Beethoven's Waldstein Sonata, Opus 53 (1804) is widely considered a landmark in piano music. Its extended upper range and expanded role of the damper pedal stems from his acquisition of a 5½ octave Erard piano in 1803, while its harmonic boldness furthers the experiments of his Opus 31 piano sonatas. Its rondo finale explores new sonic vistas with its middle-register arpeggios, embedded in a wash of pedal, which Heinrich Schenker calls "a spiritual, almost transcendental, binding together of larger groups," while Alfred Casella praises its "ethereal and diaphanous sound."
Despite the finale's novel opening sonority, the movement has a clear precedent in a movement written nearly a decade earlier by Muzio Clementi: the concluding rondo of his Sonata in C major, Opus 34, no. 1, published in 1795. Clementi's finale begins with a wash of sound in the upper register, whose sonorous quality greatly resembles the sound-world of the Waldstein's rondo. (The Erard for which Beethoven composed Opus 53 resembled in sonority the English keyboards for which Clementi wrote his Opus 34 sonatas.) Moreover, both rondos feature a distinctly Hungarian B section, and a lengthy, mysterious retransition to their A section's final statement.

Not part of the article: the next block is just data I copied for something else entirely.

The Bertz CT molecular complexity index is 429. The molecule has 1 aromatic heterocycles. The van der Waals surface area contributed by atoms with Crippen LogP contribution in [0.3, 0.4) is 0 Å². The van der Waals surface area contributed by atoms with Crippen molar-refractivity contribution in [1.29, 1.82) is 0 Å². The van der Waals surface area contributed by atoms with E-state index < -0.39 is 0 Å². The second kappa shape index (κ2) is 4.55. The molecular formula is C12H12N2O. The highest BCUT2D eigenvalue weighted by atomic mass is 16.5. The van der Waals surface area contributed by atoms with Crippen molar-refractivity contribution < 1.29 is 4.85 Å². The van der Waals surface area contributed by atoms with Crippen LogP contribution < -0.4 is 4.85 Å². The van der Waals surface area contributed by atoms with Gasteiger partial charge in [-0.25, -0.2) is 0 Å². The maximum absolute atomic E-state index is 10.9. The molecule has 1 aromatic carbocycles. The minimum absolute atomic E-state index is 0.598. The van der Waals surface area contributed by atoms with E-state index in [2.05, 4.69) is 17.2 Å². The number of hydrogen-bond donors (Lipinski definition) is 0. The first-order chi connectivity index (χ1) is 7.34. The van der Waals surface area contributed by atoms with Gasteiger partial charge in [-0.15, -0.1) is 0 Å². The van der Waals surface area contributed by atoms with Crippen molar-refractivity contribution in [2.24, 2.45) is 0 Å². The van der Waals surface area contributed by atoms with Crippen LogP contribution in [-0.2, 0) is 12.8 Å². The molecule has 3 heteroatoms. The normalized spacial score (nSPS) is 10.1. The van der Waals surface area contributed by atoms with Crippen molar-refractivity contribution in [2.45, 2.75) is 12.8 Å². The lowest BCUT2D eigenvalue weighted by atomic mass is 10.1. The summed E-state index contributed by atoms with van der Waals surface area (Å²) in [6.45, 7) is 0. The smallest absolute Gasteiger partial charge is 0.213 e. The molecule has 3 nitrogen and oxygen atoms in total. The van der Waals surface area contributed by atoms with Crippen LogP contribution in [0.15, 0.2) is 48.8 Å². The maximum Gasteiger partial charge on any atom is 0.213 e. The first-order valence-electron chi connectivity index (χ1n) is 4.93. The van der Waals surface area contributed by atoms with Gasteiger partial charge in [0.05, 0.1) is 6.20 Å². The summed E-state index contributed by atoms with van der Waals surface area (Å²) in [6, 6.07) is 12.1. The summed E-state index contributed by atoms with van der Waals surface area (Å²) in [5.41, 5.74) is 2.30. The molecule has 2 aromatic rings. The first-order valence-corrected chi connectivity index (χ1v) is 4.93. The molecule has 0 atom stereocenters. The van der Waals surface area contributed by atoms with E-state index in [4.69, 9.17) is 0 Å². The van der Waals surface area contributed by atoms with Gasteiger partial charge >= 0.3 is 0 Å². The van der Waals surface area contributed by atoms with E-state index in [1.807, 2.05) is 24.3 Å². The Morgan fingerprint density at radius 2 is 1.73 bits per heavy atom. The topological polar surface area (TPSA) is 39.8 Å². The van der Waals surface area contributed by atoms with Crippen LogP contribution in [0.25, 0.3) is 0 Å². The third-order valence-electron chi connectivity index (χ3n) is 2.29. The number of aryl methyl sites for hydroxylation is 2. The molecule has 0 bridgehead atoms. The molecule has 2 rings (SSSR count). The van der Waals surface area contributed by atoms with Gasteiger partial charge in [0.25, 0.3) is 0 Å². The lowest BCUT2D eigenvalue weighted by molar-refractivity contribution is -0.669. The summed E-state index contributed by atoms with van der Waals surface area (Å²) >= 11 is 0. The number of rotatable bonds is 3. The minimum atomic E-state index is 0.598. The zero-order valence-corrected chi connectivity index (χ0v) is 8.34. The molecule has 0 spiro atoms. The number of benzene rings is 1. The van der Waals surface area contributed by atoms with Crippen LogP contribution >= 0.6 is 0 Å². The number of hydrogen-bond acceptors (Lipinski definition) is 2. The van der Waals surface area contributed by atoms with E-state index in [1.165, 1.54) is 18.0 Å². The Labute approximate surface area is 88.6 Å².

Beethoven likely knew of this precedent: he held Clementi's keyboard music in high regard and owned many of his works. While acknowledging Beethoven's more expansive conception (his vast 140-measure coda has no equivalent in Clementi's rondo), internal evidence suggests that Clementi's work served as a model for the Waldstein rondo, which Beethoven composed as a respectful homage.